Iceland seems to have been a common thread this past week. Relatives are planning a trip there late this fall, a fellow genealogist was telling me about Icelandic heritage and another friend has talked about their yearly celebration of all things Icelandic. Plus the volcanic eruption in Iceland in the news. All of this made me curious to know more about what is involved in researching your Icelandic roots. Sadly, I do not have Icelandic ancestors and so do not have firsthand knowledge, but research is what I do! Here is information that I have discovered about researching Icelandic family history. Let’s look.
Hope Spring has returned to your part of the world. Here is has been up and down as far as temperatures and the weather. Today is one of the beautiful spring days with little wind, bright sunshine and temperatures in the 70s. Perfect in my book! A recent email from my internet provider has sparked this week’s topic. They are discontinuing their email service. With so many memberships, online accounts and friends and family to contact this is a huge task. Why am I bringing it up with genealogy? We all have many emails and contacts over the years with our family history research. How are we saving and protecting this data? Let’s look at some things we can do.
One of the reasons that many of us love genealogy is we are truly sleuths at heart. We love a good puzzle, a tantalizing clue or missing ancestor. One of the other things that I love in genealogy is finding the unexpected when doing family research. Let’s look.
This week seemed like an appropriate time to discuss taxes. As I write this on the day that in a normal year, personal taxes would be due. We can use tax records to discover more about our ancestors. Taxes can be a surprisingly useful resource to fill in the blanks between census years, church records and civil records. Let’s look at what is available.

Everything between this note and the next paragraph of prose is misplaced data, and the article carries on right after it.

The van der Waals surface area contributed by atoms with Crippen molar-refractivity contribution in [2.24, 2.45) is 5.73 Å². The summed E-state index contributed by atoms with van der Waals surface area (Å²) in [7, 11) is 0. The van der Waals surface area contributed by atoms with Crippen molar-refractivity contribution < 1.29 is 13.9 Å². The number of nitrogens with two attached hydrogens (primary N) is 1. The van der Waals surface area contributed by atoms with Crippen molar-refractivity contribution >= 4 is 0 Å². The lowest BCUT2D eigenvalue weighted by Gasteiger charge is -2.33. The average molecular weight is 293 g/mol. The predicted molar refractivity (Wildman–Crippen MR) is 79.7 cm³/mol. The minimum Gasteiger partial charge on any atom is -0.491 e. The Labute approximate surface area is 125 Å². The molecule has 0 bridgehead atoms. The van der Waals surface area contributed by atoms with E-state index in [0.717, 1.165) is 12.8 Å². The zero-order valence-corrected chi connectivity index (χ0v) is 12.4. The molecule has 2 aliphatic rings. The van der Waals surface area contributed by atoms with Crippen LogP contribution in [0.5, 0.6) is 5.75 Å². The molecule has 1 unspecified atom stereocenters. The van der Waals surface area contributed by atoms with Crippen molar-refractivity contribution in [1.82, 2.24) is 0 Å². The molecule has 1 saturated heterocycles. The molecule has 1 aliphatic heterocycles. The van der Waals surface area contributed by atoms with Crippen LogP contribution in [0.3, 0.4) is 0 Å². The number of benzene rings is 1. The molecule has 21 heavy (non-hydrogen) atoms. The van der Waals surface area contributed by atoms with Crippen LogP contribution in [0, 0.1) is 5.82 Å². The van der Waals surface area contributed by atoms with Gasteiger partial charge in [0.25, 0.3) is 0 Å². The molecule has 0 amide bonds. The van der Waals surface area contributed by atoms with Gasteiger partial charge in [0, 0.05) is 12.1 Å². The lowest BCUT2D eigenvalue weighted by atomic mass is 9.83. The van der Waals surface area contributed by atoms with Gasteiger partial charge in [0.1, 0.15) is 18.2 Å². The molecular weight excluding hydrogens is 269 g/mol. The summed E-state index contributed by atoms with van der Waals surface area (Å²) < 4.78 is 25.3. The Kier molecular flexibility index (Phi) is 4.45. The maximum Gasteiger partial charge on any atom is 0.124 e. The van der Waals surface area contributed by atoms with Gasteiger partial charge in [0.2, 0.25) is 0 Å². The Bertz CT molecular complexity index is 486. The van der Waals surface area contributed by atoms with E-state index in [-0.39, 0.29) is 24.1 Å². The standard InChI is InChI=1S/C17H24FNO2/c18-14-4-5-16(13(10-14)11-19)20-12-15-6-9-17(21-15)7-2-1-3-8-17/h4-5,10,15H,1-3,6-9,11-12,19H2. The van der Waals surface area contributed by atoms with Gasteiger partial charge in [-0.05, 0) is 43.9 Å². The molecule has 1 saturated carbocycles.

Libraries have been doing a juggling act with this pandemic. Some are open, others closed and still others are balancing being open with restrictions while providing additional online resources. People who use library versions of popular genealogy databases may have felt the lack of access. Some libraries are making their library edition of genealogy databases available for at home use during the pandemic. Let’s look.
Wishing you all time with family and friends this Easter. it's a great time to reflect and enjoy these moments with those we love. Happy Easter!
Continuing the theme of United States Genealogy resources, I thought we should explore resources closer to home. More records become available each year so it’s good to revisit what is available. Let’s look at records in North Dakota
We’ve been spending quite a bit of time exploring records across the pond so I thought it might be fun to look at records closer to home. Many of our ancestors traveled west to settle in our Red River Valley area. Some of them were immigrants from the old country while others were second and third generation Americans who came from other states east of the Mississippi. Let’s look at sites that focus on Indiana Genealogy today.
Happy St. Patrick’s Day! Hope you’re able to celebrate the day in a fun and safe way! This time of the year makes me think of my Irish ancestors and how I wouldn’t be here but for their courage. Here’s a review of Irish Resources to get you started. Let’s explore.
I’ve covered a variety of Irish topics in previous blogs. Hopefully, these will entice you to explore your Irish and Celtic roots.
Griffiths Valuation (October 2020)
Irish Resources (March 2020)
Irish Blogs (August 2020)
Irish Links (March 2019)
In Ireland (September 2018)
Irish Luck (March 2018)
“For each petal on the shamrock, this brings a wish your way: Good health, good luck, and happiness for today and every day.” –Irish Blessing
A couple of years ago I published a blog article titled “Find Once, Read Twice”. You can view it under April 2018 in the archives. We explored the importance of reviewing data that we collected over the years. You have a different perspective when you read a book as an adult that when you first read the same book as a child. Perhaps that is why some childhood books are never reread, to preserve the magic and others are read repeatedly. Our research data can be like that—a fresh look may help us see new things or information in a different way. Let’s look.
With a lifelong passion for genealogy and history, the author enjoys the opportunity to share genealogy tidbits, inspiring others to research and write their family story.